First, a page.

If you're not in Italy, and you can't find authentic, Italian meats and salamis at your local butcher (if you want the "real deal," always ask where they're sourced from), then check into ordering online. (As with all of these products, ensure that what you're buying is made in and shipped from Italy and, if applicable, protected by "D.O.P." or "I.G.P." status). Mortadella from Bologna might be where we got our "baloney" from, but yes, the real deal is a completely different (and tastier) story. For a less-known meat, speck from Alto Adige is a lightly-smoked, dry-cured ham from the Tyrolean region of Italy . My favorite, though—and this is something that's in my kitchen here in Rome right now—is the delicious standby, prosciutto di Parma.
For cheese-lovers, an array of some of Italy's best cheeses can't go wrong. Some of my favorites include fontina from theValle d'Aosta, Pecorino Romano from Rome, caciotta al tartufo from Umbria, ricotta salata from Sicily, and, of course, the two most famous guys: fresh mozzarella di bufala from Campania (I promise, it's completely different than mozzarella back home) and Parmigiano Reggiano from Parma (also completely unlike that powdery stuff you get in the green cans in U.S. grocery stores). Yum!
Books for cooks
This book hits shelves tomorrow, but it's already available for pre-order… and looks fantastic. The Encyclopedia of Italian Cooking, published by the editors of La Cucina Italiana magazine, features how-tos for every quintessential Italian cooking technique, from how to shape tortellini to how to recognize a San Marzano tomato. Some 500 recipes are included, too. A great gift for beginners to Italian cooking, or for those who want to brush up on their techniques.
Or go for the bible of Italian country cooking. La Cucina: The Regional Cooking of Italy got its start 50 years ago, when Italian scholars gathered to figure out how they could preserve traditional, Italian cooking in the face of so much change. The Italian Academy of Cuisine did research in hundreds of villages, getting recipes right from people cooking in front of their stoves, and gathered these 2,000 recipes, which include arancini di riso from Sicily, buridda (fish stew) from Liguria, and everything in between.
For a cookbook of Italian recipes at their most authentic, check out the Essentials of Classic Italian Cooking. Don't expect any spaghetti and meatball recipes here: Instead, there are fantastic treatments of classics like ossobucco, polenta, gnocchi, risotto, and more.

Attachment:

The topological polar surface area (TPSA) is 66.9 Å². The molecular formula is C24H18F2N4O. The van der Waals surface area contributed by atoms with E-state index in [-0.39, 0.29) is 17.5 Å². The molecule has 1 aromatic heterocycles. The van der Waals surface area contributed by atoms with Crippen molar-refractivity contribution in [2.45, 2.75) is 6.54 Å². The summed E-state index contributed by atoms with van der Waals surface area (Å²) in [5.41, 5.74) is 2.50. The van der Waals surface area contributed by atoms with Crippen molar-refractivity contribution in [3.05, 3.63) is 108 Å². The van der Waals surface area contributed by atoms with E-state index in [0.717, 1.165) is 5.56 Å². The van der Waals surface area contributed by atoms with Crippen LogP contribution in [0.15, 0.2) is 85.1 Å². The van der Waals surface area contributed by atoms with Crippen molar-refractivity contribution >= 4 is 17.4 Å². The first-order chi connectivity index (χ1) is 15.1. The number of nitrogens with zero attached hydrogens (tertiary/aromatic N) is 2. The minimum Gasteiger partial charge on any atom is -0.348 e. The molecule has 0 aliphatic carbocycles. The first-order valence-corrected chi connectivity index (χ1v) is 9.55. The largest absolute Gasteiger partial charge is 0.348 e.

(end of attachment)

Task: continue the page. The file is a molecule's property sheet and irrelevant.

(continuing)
I love the idea behind the beautifully-photographed The Italian Farmer's Table: Authentic Recipes and Local Lore from Northern Italy. It gathers 150 recipes taken directly from agriturismi in northern Italy. In other words, it doubles as a cookbook… and as inspiration for anyone planning on visiting northern Italy and wanting ideas of where to go, what to eat, and even what agriturismi to stay in!
For winos wine-lovers
Pair a bottle of excellent Italian wine with a little background reading for the recipient. One great place for wine-lovers to start is Vino Italiano: The Regional Wines of Italy, which covers Italy's wine-producing regions, identifies their most important wine styles, prodcuers, and vintages, and even includes recipes.
Wine Map of Italyis, literally, a map—and any wine-lover will want to have it as a reference at hand, or even tacked to their wall. It includes Italy's DOC, DOCG and IGT wine zones, plus an index booklet.
Gambero Rosso's Italian Wines has always been the number-one way to sort out Italy's best vintages, from the rest. The Italian Wines 2012version is a little different than past ones, but wine enthusiasts will still want to have it on their shelves.
For those who like reading about food (almost) as much as eating it
How Italian Food Conquered the World is a great look at, well, how Italian food conquered the world—or, more accurately, how it transformed as it moved from Italy into immigrant communities abroad. I've written about the book before.
Waverley Root's The Food of Italy is a classic; each chapter covers a different Italian region, with basics about the area's food culture and its most popular dishes.
Probably the most fun of all of these reads, Delizia!: The Epic History of the Italians and Their Food is a well-written, fast-paced history of Italy—told through its food, from Renaissance banqueting halls to 19th-century Naples alleyways.
Olive oil's history isn't just thousands of years long… it's also full of scandal—perhaps not so surprising in an industry that has as much money in it as hard drugs (!). This book, Extra Virginity: The Sublime and Scandalous World of Olive Oil, started as a New Yorker article, and it's on my bookshelf Kindle as we speak.
Liked this gift guide? Then make sure to check out the other ones I'll be posting soon!